Africa News: Continent challenged by lack of respect for human rights

A jubilant supporter of President Ellen Johnson Sirleaf is pictured here. Presidential elections are scheduled in Liberia for Oct. 11, 2011.
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JOHANNESBURG, South Africa – Africa's biggest challenge is the widening gulf between the continent's robust economic growth and its declining respect for human rights and the rule of law, warned Mo Ibrahim, the Sudanese-born telecom billionaire.

This “unbalanced” approach to governance may well be a “trigger for instability” across the continent, as it already has been in North Africa, Ibrahim’s foundation said in an annual ranking of African governments.

Ibrahim, speaking by video link from London with journalists around Africa, announced the findings of the 2011 Ibrahim Index of African Governance, which again saw Mauritius ranked the best-governed country and Somalia the worst.

He praised Africa’s resilience during the global economic crisis, but warned African leaders of “unbalanced development,” in which political participation and rights of citizens are neglected.

“If you don’t believe us, just look at Tahrir Square,” Ibrahim said, referring to the square in Cairo where protesters gathered and finally toppled Egyptian President, Hosni Mubarak.

“If economic progress is not translated into better quality of life and respect for citizens’ rights, we will witness more Tahrir Squares in Africa.”

The annual index has since 2007 rated countries in the areas of safety and rule of law, participation and human rights, sustainable economic opportunity and human development.

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Egypt and Tunisia ranked in the top 10 for overall governance quality, driven by strong performance in the areas of human development, and to some extent, sustainable economic opportunity. But both countries performed poorly in the field of participation and human rights, with Tunisia ranking in the bottom 10 of both sub-categories.

“Lack of political participation is usually coupled with social injustice, and this is a lethal combination, said Mohamed ElBaradei, the Egyptian Nobel laureate and former head of the International Atomic Energy Angency, who is a member of the committee that awards the $5 million Ibrahim prize for African leadership.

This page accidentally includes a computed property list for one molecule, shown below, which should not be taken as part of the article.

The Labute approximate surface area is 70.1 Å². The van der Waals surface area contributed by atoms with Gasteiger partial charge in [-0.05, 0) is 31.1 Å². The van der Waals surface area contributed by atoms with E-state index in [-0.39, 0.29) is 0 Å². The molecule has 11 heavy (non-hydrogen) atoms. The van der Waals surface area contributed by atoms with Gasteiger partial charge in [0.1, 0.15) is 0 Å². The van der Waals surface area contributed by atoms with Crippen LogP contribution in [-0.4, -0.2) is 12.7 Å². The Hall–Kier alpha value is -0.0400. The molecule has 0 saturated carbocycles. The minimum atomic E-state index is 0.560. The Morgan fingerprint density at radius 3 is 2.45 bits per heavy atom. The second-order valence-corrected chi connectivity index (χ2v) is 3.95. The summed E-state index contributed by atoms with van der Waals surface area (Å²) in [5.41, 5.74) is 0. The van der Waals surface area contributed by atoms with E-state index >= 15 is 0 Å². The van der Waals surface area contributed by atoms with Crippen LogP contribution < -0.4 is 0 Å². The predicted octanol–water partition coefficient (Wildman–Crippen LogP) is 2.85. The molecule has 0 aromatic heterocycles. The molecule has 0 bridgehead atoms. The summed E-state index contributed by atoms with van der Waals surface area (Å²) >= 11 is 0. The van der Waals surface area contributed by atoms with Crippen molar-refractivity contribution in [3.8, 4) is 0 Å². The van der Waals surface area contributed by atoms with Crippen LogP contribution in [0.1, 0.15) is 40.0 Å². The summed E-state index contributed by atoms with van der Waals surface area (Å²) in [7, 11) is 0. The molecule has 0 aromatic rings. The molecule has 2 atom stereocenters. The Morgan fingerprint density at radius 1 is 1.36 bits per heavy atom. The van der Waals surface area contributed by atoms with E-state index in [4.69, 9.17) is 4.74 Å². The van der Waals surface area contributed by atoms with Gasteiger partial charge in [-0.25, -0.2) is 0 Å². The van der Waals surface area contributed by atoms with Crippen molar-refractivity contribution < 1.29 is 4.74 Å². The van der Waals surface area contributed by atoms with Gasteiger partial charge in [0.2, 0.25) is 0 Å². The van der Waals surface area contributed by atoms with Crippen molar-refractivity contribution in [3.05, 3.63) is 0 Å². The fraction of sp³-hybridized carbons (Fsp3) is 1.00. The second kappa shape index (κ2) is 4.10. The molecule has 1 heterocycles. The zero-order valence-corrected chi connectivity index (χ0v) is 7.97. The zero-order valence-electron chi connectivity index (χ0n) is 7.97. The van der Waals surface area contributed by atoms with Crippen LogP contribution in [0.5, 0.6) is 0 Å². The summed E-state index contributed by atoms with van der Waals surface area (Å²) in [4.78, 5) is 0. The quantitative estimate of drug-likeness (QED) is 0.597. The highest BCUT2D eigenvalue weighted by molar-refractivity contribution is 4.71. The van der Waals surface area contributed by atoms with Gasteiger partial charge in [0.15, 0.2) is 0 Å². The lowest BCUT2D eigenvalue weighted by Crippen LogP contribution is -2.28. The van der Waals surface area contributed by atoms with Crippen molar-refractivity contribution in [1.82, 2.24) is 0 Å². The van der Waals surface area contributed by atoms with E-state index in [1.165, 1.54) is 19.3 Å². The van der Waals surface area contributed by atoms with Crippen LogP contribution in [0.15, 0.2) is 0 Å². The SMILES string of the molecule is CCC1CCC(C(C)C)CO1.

Cape Verde's former president, Pedro Verona Pires, won the 2011 prize, which celebrates excellence in African governance among democratically leaders that leave power willingly after their terms expire. For the past two years, the prize was not awarded due to a lack of suitable candidates.

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Liberia and Sierra Leone were highlighted in the 2011 index for being the most improved countries, and were praised for showing across-the-board progress.
Madagascar, in turmoil since the 2009 coup, was singled out for showing the most striking decline, with particularly sharp deteriorations in the areas of safety and rule of law, and participation and human rights, researchers said.

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The 2010 Ibrahim index similarly warned that Africa’s economic gains were at risk because of a slide in the quality of governance.

“Africa’s shareholders – its citizens – are missing in action in many countries,” said Mamphela Ramphele, a former World Bank managing director and a board member at the Ibrahim foundation.

“You cannot have good governance when citizens’ voices are not on the table,” she said.

Ibrahim said the current top 5 best-governed countries — Mauritius, Cape Verde, Botswana, Seychelles and South Africa — are all “balanced” in terms of their progress in all dimensions of governance, with the exception of South Africa, which continues to lag in the safety category due to a high crime rate.

Overall, Southern Africa was the best-performing region, and Central Africa the worst.

The five worst-ranked countries were the Central African Republic, Democratic Republic of the Congo, Zimbabwe, Chad and Somalia.

Africa’s newest country, South Sudan, will likely not be included in the Ibrahim index next year due to a lack of data, researchers said.

In a written statement, Ibrahim noted the role that Africa’s young people can play in holding governments to account.

“We have seen this year that Africa’s young majority are no longer willing to stand for the selective approach to governance adopted by many of our continent’s governments,” he wrote.

“Our young people are demanding a holistic, equitable and inclusive approach to the management of their countries.”

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